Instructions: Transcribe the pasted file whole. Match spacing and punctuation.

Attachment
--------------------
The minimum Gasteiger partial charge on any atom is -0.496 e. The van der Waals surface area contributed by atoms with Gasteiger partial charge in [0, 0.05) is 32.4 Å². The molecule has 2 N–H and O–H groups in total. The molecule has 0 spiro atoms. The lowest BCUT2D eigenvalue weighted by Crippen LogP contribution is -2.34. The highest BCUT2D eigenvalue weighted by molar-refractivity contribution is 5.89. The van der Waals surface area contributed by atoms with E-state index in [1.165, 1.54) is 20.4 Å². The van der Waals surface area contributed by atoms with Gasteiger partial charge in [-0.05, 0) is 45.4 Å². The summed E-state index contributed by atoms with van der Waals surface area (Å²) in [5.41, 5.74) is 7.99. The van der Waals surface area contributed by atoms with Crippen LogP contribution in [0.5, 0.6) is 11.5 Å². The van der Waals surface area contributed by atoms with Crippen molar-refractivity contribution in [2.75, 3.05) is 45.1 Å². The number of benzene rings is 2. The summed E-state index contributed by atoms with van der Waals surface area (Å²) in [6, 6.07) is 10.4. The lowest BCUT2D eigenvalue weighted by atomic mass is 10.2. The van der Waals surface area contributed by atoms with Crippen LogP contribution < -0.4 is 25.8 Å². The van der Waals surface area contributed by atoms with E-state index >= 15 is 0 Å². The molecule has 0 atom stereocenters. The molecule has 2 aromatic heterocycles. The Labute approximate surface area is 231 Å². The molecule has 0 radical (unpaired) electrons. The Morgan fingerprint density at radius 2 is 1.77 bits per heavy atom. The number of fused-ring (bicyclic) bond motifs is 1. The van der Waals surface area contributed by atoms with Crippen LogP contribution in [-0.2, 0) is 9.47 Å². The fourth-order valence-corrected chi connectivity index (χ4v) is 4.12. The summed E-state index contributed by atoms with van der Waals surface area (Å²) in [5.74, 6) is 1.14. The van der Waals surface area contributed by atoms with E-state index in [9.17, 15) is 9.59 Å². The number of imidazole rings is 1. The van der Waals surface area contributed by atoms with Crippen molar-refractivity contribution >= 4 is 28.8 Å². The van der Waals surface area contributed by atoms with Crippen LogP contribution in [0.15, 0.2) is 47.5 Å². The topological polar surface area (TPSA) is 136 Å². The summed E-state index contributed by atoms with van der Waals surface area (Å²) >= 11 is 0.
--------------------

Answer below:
The minimum Gasteiger partial charge on any atom is -0.496 e. The van der Waals surface area contributed by atoms with Gasteiger partial charge in [0, 0.05) is 32.4 Å². The molecule has 2 N–H and O–H groups in total. The molecule has 0 spiro atoms. The lowest BCUT2D eigenvalue weighted by Crippen LogP contribution is -2.34. The highest BCUT2D eigenvalue weighted by molar-refractivity contribution is 5.89. The van der Waals surface area contributed by atoms with E-state index in [1.165, 1.54) is 20.4 Å². The van der Waals surface area contributed by atoms with Gasteiger partial charge in [-0.05, 0) is 45.4 Å². The summed E-state index contributed by atoms with van der Waals surface area (Å²) in [5.41, 5.74) is 7.99. The van der Waals surface area contributed by atoms with Crippen LogP contribution in [0.5, 0.6) is 11.5 Å². The van der Waals surface area contributed by atoms with Crippen molar-refractivity contribution in [2.75, 3.05) is 45.1 Å². The number of benzene rings is 2. The summed E-state index contributed by atoms with van der Waals surface area (Å²) in [6, 6.07) is 10.4. The lowest BCUT2D eigenvalue weighted by atomic mass is 10.2. The van der Waals surface area contributed by atoms with Crippen LogP contribution < -0.4 is 25.8 Å². The van der Waals surface area contributed by atoms with E-state index >= 15 is 0 Å². The molecule has 0 atom stereocenters. The molecule has 2 aromatic heterocycles. The Labute approximate surface area is 231 Å². The molecule has 0 radical (unpaired) electrons. The Morgan fingerprint density at radius 2 is 1.77 bits per heavy atom. The number of fused-ring (bicyclic) bond motifs is 1. The van der Waals surface area contributed by atoms with Crippen LogP contribution in [-0.2, 0) is 9.47 Å². The fourth-order valence-corrected chi connectivity index (χ4v) is 4.12. The summed E-state index contributed by atoms with van der Waals surface area (Å²) in [5.74, 6) is 1.14. The van der Waals surface area contributed by atoms with E-state index in [9.17, 15) is 9.59 Å². The number of imidazole rings is 1. The van der Waals surface area contributed by atoms with Crippen molar-refractivity contribution >= 4 is 28.8 Å². The van der Waals surface area contributed by atoms with Crippen LogP contribution in [0.15, 0.2) is 47.5 Å². The topological polar surface area (TPSA) is 136 Å². The summed E-state index contributed by atoms with van der Waals surface area (Å²) >= 11 is 0.